There's one spot on the grounds of the Historic Arkansas Museum in Little Rock where visitors are surrounded by 19th-century buildings with actors explaining the local history of slavery in first person.
From that same point, towering over an ivy-covered fence is a gleaming, new condominium.
From the state Capitol east along the southern bank of the Arkansas River to the Clinton National Library, downtown Little Rock is framed by politics and history. In the last decade, however, things sped up, and locals are touting a renaissance in the core of their city.
“If people haven't been here in the past 10 years, they have no idea. They wouldn't recognize it anymore,” said Sharon Priest, executive director of Downtown Little Rock Partnership.
A streetcar runs down the middle of President Clinton Avenue, stopping just a few blocks from the Clinton Library before turning north to complete its route, circling part of the River Market district.
River Market was the first area to undergo a transformation, Priest said. Its centerpiece is Ottenheimer Market Hall, a bustling indoor collection of independent booths with different international foods and outdoor pavilions for a farmers' market.
The hall is surrounded by a host of bars and restaurants that go well with beer. A few specialty stores are mixed in, and most of the city's condos are within walking distance.
Out the back door of the hall is an urban park couched on the riverbank with an amphitheater and a collection of public art. A multiuse trail runs along both sides of the river, with two imposing rail bridges converted for pedestrians downtown and a two more crossings about seven miles upstream.
The convention center with an attached hotel sits on one end of the district — with the Clinton Library at the other. Priest said shortly after the market hall and a branch of the local library system had moved into the then-mostly vacant neighborhood, rumors began spreading about presidential plans.
“People started opening some restaurants and some retail. Things just started to take off,” she said.
James “Skip” Rutherford, dean of the Clinton School of Public Service, had a prime view of the changes when he coordinated the planning and construction of the presidential library. Between 1997 and 2001 he led a “public-private partnership” between the library and the city.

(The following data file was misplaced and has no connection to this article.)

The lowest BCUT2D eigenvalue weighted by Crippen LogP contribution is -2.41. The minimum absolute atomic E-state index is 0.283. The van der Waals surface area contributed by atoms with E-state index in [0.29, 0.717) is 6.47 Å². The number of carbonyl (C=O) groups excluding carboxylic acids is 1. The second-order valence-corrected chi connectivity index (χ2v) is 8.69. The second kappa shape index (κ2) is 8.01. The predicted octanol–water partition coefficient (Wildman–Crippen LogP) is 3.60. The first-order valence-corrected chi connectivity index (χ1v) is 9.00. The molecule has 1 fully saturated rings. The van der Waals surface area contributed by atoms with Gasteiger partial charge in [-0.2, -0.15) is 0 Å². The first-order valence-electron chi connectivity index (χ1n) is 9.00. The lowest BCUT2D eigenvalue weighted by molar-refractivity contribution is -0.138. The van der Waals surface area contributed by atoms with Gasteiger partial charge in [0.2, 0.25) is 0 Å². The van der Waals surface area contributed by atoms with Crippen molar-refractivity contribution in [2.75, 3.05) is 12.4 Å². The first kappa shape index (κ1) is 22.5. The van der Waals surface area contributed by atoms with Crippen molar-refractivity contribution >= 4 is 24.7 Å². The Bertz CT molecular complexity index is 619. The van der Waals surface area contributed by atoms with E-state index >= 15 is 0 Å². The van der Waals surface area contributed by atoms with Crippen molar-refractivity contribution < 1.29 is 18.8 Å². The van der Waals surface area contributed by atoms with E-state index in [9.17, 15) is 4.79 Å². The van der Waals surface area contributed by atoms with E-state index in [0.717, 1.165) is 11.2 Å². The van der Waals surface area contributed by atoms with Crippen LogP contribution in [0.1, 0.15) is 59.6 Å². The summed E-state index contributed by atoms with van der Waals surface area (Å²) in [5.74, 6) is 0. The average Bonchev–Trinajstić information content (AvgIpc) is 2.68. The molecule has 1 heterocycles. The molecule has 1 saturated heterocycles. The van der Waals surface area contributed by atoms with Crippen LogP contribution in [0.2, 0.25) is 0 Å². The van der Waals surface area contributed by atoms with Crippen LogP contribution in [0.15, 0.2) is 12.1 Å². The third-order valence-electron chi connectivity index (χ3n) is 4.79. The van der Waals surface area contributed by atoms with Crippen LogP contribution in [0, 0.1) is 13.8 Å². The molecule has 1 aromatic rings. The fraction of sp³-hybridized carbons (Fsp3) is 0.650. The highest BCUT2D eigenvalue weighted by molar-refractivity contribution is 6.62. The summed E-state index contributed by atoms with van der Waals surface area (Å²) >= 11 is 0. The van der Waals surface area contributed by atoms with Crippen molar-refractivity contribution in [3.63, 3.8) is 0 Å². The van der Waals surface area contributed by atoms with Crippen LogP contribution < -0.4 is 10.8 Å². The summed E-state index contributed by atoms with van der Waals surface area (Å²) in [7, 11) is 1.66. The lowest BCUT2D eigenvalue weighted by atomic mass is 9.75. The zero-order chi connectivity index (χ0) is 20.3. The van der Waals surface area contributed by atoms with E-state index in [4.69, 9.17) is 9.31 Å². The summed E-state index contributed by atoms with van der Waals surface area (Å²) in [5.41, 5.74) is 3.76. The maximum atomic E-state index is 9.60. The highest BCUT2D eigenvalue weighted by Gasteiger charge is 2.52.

“It was a labor of love because it really set in motion the transformation of downtown Little Rock,” Rutherford said.
As plans for the library came together, he worked with developers to attract hotels with different pricing levels downtown, and he met with city planners as they designed the riverfront park. From the beginning, the library was part of a vision for a new and newly visited neighborhood.
“I just say Chicago has its magnificent mile, and we have our magnificent six blocks,” he said.
The library itself is a massive, aluminum-plated structure that juts toward the river like the end of a bridge. Inside, exhibits rotate, but there is a permanent, painstakingly detailed recreation of the Oval Office from Clinton's two terms.
Next door, the international headquarters for Heifer International features an exhibit about the nonprofit.
The Clinton School, which is located on the same grounds, hosts a lecture series that is always open to the public and any travelers who are looking for something to do, Rutherford said. The day before, he was interviewed the speaker was Sanjay Gupta.
Not everything along the river is new. The Old State House Museum offers a free trip through the history of Arkansas in, as the name suggests, the state's original legislative chambers. Bill Clinton's tennis shoes from 1992 and a collection of inaugural dresses from state first ladies are on display there. The current capitol is further up the street.
South from the convention center and bordering Little Rock's business district is one of the biggest redevelopment projects in town.
Although it only has about half the population of Oklahoma City, which still makes it the biggest city in the state, Little Rock went through the same suburbanization. As people moved out, Main Street's rows of old-style department stores were shuttered and nothing took their place.